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How small firms can afford right business insurance coverage

It might not be exciting, but small business insurance is vital, in particular given the heightened risks that firms are currently facing. Safety nets have never been so important. The big question is, how can businesses afford the coverage they need?

Small business insurance essentially falls into two camps – must-have policies and ones that are notionally optional (but that firms really should have). Employers’ liability insurance is a must if a firm has employees, as is public liability insurance if customers and suppliers are coming to a business. Some firms – lawyers and accountants for example – also need professional indemnity insurance.

As for the other category, cyber insurance is a very topical example. Numerous studies have shown that smaller firms are struggling to put an appropriate level of cyber-security in place, including cyber insurance. This sluggishness comes with a sizeable risk – cyber-attacks can be very costly and even fatal. Firms may also need to consider buildings insurance and product liability insurance, depending on what they do, how they do it and where they do it.

Why are these policies important? Because small business insurance provides reassurance and conveys professionalism, and if something goes belly up, it’s good to have an insurer in your corner. However, coverage comes at a notable cost.

Small business insurance and how alternative finance help

Given the current climate and the pressure on margins, it is understandable that smaller firms may hesitate when it comes to expanding insurance coverage – as can be seen in the current trend in cyber insurance. Finding extra cash to strengthen insurance policies is challenging. But it’s important and this is where alternative finance can help.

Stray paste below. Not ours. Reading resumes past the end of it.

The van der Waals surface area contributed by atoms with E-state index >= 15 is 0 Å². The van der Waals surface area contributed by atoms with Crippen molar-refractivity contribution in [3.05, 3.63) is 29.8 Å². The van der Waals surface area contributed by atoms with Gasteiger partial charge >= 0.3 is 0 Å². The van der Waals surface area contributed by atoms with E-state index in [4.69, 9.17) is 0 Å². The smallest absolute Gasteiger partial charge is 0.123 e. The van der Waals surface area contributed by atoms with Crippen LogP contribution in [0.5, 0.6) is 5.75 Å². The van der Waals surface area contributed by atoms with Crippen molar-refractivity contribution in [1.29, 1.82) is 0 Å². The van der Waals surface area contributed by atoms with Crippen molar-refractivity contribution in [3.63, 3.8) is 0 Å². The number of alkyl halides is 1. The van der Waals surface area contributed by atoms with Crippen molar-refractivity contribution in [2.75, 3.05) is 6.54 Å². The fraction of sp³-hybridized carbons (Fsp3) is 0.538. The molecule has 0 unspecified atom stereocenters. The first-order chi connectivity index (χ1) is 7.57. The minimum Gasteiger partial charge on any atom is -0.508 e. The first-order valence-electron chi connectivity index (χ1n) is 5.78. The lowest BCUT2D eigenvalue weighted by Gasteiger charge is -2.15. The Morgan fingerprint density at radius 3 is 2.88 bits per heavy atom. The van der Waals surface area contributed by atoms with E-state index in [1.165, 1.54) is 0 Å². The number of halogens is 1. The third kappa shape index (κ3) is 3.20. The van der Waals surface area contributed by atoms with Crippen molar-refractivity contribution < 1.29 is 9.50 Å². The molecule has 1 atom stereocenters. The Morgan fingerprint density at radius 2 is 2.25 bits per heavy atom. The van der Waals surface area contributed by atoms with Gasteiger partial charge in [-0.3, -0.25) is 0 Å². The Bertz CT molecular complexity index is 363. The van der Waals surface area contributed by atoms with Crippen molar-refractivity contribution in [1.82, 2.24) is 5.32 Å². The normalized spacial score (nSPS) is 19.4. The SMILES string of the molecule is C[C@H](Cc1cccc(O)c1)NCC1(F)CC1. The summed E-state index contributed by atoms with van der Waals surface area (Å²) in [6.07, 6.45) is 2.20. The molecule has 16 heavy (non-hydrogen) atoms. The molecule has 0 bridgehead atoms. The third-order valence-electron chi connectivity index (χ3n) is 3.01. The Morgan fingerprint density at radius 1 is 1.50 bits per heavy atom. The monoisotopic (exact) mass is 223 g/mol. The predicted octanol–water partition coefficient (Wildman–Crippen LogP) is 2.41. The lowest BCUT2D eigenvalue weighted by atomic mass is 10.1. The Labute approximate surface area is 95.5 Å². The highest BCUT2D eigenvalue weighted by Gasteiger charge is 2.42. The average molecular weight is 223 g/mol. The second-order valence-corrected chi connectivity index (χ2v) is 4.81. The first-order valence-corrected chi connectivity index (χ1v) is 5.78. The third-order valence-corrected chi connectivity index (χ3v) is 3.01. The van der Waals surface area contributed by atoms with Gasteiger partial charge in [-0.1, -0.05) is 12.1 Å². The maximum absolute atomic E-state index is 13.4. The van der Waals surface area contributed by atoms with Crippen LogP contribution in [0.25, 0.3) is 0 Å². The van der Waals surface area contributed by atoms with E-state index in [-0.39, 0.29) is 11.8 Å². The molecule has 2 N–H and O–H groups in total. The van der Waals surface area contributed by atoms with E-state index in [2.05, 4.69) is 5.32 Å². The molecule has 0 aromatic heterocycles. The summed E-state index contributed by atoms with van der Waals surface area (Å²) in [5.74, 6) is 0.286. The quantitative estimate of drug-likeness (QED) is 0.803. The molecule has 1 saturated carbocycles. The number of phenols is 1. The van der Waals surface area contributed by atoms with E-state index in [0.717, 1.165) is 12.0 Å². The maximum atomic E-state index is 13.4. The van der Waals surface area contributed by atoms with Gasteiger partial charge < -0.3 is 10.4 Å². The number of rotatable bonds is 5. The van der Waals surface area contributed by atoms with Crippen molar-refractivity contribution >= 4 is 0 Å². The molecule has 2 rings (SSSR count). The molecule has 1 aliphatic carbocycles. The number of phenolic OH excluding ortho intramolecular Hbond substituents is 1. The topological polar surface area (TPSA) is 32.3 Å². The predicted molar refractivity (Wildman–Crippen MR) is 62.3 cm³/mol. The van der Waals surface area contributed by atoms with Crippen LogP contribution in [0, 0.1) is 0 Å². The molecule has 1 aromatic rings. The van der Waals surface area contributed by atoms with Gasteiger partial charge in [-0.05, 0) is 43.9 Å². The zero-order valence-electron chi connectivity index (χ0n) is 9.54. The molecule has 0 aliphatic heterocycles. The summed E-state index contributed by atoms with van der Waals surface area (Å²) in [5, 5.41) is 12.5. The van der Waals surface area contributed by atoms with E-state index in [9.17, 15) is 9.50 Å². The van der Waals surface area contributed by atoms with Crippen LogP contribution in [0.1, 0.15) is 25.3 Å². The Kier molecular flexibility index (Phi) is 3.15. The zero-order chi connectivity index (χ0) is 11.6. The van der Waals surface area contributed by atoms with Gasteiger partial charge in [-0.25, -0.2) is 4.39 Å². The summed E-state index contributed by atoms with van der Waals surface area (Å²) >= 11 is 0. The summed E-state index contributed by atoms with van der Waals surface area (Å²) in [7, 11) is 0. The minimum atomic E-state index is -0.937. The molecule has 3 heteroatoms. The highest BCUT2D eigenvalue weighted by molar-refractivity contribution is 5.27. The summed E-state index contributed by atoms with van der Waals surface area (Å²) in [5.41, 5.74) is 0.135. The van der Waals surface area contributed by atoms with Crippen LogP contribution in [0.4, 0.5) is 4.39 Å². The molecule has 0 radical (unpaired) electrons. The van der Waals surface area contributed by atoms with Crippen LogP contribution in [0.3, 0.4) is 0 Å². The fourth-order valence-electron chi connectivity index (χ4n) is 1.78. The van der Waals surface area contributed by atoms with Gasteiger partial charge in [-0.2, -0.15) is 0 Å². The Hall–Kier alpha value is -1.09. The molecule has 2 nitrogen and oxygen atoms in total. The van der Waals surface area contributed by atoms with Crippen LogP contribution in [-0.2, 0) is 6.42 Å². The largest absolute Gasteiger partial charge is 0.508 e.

Services such as invoice finance, asset finance and peer-to-peer lending are proving a vital source of capital for small businesses in a funding climate characterised by prolonged caution from traditional lenders. Indeed, the issue has returned amid highly challenging post-Covid-19 market conditions, with bank loans to SMEs falling by £14 billion in the year to March 2023.

These alternative finance facilities, which offer a more easily accessible, affordable and personalised approach to lending, are helping small businesses survive and target recovery, stability and growth. Notably, alternative lending played a prominent role in the government’s headline emergency support schemes.

This profile has helped cement the reputation of alternative finance in the business sector, with a recent study showing that more than 50% of small businesses are looking to use finance to achieve growth in 2023.

Strengthening insurance coverage and small firm finance options

Against a backdrop of a high level of market risk, it is critical that smaller firms protect themselves as much as possible, and small business insurance is a key part of this safeguarding. It is vital that firms find the capital to invest. This is why it is essential that business owners are aware of all the funding options available to them, including the services of alternative lenders.

To find out more about A&T Business Associates services, contact Steve Bowles on 01903 602211 or steve.bowles@atbusinessassociates.co.uk.

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